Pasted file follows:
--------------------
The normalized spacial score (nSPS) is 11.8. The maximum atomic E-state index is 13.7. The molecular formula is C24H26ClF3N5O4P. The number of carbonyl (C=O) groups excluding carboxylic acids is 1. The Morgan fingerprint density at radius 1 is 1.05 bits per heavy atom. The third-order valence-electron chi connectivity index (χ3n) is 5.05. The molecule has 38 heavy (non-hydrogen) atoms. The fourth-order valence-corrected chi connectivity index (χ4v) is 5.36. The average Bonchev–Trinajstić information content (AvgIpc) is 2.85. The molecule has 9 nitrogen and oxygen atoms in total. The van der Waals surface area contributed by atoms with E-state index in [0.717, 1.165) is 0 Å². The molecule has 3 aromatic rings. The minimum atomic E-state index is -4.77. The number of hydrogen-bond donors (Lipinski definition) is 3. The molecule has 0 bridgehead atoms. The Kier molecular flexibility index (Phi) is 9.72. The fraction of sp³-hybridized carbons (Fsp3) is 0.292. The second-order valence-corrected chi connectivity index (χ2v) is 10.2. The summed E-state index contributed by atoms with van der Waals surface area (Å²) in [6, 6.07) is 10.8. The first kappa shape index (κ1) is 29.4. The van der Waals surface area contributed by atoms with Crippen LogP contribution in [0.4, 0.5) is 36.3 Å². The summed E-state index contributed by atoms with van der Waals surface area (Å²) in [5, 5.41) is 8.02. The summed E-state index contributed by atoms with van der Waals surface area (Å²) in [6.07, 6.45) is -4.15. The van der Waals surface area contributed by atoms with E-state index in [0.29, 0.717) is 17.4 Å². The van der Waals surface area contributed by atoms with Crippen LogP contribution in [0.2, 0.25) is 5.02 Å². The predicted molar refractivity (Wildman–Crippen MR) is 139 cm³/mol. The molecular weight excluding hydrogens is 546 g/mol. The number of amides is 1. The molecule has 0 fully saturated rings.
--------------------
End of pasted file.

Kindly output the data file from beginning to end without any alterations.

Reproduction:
The normalized spacial score (nSPS) is 11.8. The maximum atomic E-state index is 13.7. The molecular formula is C24H26ClF3N5O4P. The number of carbonyl (C=O) groups excluding carboxylic acids is 1. The Morgan fingerprint density at radius 1 is 1.05 bits per heavy atom. The third-order valence-electron chi connectivity index (χ3n) is 5.05. The molecule has 38 heavy (non-hydrogen) atoms. The fourth-order valence-corrected chi connectivity index (χ4v) is 5.36. The average Bonchev–Trinajstić information content (AvgIpc) is 2.85. The molecule has 9 nitrogen and oxygen atoms in total. The van der Waals surface area contributed by atoms with E-state index in [0.717, 1.165) is 0 Å². The molecule has 3 aromatic rings. The minimum atomic E-state index is -4.77. The number of hydrogen-bond donors (Lipinski definition) is 3. The molecule has 0 bridgehead atoms. The Kier molecular flexibility index (Phi) is 9.72. The fraction of sp³-hybridized carbons (Fsp3) is 0.292. The second-order valence-corrected chi connectivity index (χ2v) is 10.2. The summed E-state index contributed by atoms with van der Waals surface area (Å²) in [6, 6.07) is 10.8. The first kappa shape index (κ1) is 29.4. The van der Waals surface area contributed by atoms with Crippen LogP contribution in [0.4, 0.5) is 36.3 Å². The summed E-state index contributed by atoms with van der Waals surface area (Å²) in [5, 5.41) is 8.02. The summed E-state index contributed by atoms with van der Waals surface area (Å²) in [6.07, 6.45) is -4.15. The van der Waals surface area contributed by atoms with E-state index in [0.29, 0.717) is 17.4 Å². The van der Waals surface area contributed by atoms with Crippen LogP contribution in [0.2, 0.25) is 5.02 Å². The predicted molar refractivity (Wildman–Crippen MR) is 139 cm³/mol. The molecular weight excluding hydrogens is 546 g/mol. The number of amides is 1. The molecule has 0 fully saturated rings.